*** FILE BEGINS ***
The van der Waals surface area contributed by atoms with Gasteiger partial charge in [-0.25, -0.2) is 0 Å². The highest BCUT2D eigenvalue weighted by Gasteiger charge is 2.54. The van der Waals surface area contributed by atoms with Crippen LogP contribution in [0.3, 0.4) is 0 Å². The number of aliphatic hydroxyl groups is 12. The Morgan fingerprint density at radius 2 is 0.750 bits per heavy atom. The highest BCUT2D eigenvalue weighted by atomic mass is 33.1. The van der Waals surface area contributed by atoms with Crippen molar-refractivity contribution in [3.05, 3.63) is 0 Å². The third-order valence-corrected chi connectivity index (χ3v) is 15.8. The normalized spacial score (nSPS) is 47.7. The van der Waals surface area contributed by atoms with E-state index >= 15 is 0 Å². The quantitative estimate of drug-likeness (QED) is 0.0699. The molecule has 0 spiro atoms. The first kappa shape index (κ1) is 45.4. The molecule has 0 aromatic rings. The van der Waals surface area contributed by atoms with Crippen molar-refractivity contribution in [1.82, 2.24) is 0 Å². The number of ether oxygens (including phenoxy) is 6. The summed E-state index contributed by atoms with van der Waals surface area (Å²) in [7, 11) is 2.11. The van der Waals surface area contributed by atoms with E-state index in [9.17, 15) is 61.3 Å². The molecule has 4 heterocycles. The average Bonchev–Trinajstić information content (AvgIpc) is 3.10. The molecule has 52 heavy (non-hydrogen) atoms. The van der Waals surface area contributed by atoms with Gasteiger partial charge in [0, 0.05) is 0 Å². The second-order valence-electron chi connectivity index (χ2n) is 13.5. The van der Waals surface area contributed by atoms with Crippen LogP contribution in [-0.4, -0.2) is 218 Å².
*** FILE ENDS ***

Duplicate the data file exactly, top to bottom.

The van der Waals surface area contributed by atoms with Gasteiger partial charge in [-0.25, -0.2) is 0 Å². The highest BCUT2D eigenvalue weighted by Gasteiger charge is 2.54. The van der Waals surface area contributed by atoms with Crippen LogP contribution in [0.3, 0.4) is 0 Å². The number of aliphatic hydroxyl groups is 12. The Morgan fingerprint density at radius 2 is 0.750 bits per heavy atom. The highest BCUT2D eigenvalue weighted by atomic mass is 33.1. The van der Waals surface area contributed by atoms with Crippen molar-refractivity contribution in [3.05, 3.63) is 0 Å². The third-order valence-corrected chi connectivity index (χ3v) is 15.8. The normalized spacial score (nSPS) is 47.7. The van der Waals surface area contributed by atoms with E-state index >= 15 is 0 Å². The quantitative estimate of drug-likeness (QED) is 0.0699. The molecule has 0 spiro atoms. The first kappa shape index (κ1) is 45.4. The molecule has 0 aromatic rings. The van der Waals surface area contributed by atoms with Crippen molar-refractivity contribution in [1.82, 2.24) is 0 Å². The number of ether oxygens (including phenoxy) is 6. The summed E-state index contributed by atoms with van der Waals surface area (Å²) in [7, 11) is 2.11. The van der Waals surface area contributed by atoms with E-state index in [9.17, 15) is 61.3 Å². The molecule has 4 heterocycles. The average Bonchev–Trinajstić information content (AvgIpc) is 3.10. The molecule has 52 heavy (non-hydrogen) atoms. The van der Waals surface area contributed by atoms with Gasteiger partial charge in [0, 0.05) is 0 Å². The second-order valence-electron chi connectivity index (χ2n) is 13.5. The van der Waals surface area contributed by atoms with Crippen LogP contribution in [-0.4, -0.2) is 218 Å².